Incorporation Town Halls Recap

By Lynn Lewis - lynnl@landings.org
Communications Manager

The Landings Association hosted two standing-room only Incorporation Town Hall Meetings on February 27 in Plantation’s Ballroom, with more than 700 attendees.

The purpose of the meetings was to provide information regarding the Association Board’s decision to have placeholder legislation submitted to the Georgia General Assembly to begin the process of evaluating the incorporation of Skidaway Island as a city.

Landings Association President Jim Rich welcomed everyone to the meetings, which included homeowners of The Landings, South Harbor, Modena, and The Marshes of Skidaway.

Before beginning the community discussion, Rich told the group he wanted them to remember the following key points:

  • Community leaders are exploring the feasibility of incorporating all of Skidaway Island as a city.
  • The reason this is being done is to protect residents’ right to choose how they are governed in the future.
  • Nothing is finalized. Island-wide residents will need to help with review, discussion, and feedback.

Rich also emphasized that if Skidaway Island becomes a city, there would be no change to the school system; no changes to homestead exemptions; no change to The Landings, South Harbor, Modena, or The Marshes; and that the respective HOAs would still provide security, gate access, public works, etc. as they do today.

Rich added that in 2014 The Landings Association’s Board began discussing incorporation as part of the community’s Strategic Plan. Now with the possible merger of unincorporated Chatham County into the city of Savannah, and the uncertainty of what that marriage would look like in terms of governing structure and services, the time now is right to explore further the benefits of incorporation.

In 2016, The Landings Association contracted with Andrew Young School at Georgia State University to conduct an Incorporation Feasibility Study. After completing this study, Georgia State University reported that its research determined the proposed city of Skidaway Island is financially feasible. You can read the complete report by clicking Incorporation Feasibility Study. If Skidaway Island becomes a city, it would be the fourth largest in Chatham County, behind Savannah, Pooler, and Garden City.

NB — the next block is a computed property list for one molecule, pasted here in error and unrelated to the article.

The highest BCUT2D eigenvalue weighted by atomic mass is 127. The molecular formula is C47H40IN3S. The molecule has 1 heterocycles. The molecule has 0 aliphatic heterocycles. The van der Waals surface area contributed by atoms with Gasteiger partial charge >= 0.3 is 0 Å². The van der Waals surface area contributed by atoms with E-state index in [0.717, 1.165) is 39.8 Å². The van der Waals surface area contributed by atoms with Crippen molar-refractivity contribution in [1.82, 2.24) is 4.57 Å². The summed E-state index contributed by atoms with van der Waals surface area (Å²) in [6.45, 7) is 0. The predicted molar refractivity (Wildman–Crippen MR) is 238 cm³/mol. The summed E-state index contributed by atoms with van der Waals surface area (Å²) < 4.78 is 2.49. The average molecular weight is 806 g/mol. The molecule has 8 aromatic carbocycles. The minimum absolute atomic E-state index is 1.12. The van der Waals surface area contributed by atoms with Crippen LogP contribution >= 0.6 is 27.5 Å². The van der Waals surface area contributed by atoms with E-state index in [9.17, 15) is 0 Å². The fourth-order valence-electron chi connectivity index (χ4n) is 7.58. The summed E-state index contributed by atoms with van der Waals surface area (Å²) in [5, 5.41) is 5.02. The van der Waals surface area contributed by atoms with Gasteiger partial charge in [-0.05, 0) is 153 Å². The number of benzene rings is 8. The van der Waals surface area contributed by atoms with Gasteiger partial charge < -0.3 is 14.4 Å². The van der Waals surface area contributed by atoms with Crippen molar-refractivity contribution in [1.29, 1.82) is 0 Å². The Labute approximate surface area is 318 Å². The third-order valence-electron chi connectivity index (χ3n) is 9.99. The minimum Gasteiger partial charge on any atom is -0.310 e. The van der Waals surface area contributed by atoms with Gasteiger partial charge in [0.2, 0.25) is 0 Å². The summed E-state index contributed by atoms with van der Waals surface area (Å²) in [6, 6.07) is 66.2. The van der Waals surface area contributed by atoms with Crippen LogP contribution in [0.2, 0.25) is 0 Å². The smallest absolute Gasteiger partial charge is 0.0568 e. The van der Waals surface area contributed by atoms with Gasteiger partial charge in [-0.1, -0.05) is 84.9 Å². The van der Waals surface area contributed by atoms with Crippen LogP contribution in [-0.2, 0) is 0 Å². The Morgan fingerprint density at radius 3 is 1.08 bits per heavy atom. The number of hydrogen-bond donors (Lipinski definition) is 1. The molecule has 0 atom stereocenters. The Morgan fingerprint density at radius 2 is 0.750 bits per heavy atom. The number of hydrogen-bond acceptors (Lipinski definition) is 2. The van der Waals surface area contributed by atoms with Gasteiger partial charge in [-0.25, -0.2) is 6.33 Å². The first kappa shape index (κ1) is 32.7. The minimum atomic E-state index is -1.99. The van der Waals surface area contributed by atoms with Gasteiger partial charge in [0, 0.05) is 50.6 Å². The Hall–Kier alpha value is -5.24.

Once the financial feasibility of incorporation was confirmed, The Landings Association decided to continue exploring how a new city might work. The Association’s Board and key staff then met with State Representative Jesse Petrea, State Senator Ben Watson, Chatham County leaders, and representatives from South Harbor, Modena, and The Marshes of Skidaway to share what they had learned and gather input. The Landings Association has helped draft a City Charter as required by State legislature. This draft charter is based on a state model, and is under revision by the State Legislative Counsel, Representative Petrea, and Senator Watson, and is merely placeholder legislation. It is up to the island-wide community (inclusive of all residents, not just those of The Landings) as to what will be included in the final charter. To help navigate the legislative process, the Association hired Hughes Public Affairs.

So what would change if Skidaway Island incorporates? The key change would be that the services currently funded by Chatham County’s Special Service District tax would become the responsibility of the city of Skidaway Island. These services include police and court, rights-of-way maintenance, yard debris removal and bulk pickup, stormwater management, planning and zoning, and general governmental services. The 4.130 tax millage rate for these services would go to the city of Skidaway Island instead of Chatham County.

The City also would receive the existing utility services franchise fees that currently go to other governments and would be in line for a share of the Local Option Sales Tax. Combined, these sources total an estimated $6.4 million dollars in annual revenue.

“These are not new taxes,” Rich said. “Rather, they’d be collected by the city of Skidaway Island instead of other entities. Also, the Local Options Sales Tax, which offsets property taxes, would provide a strong revenue stream.”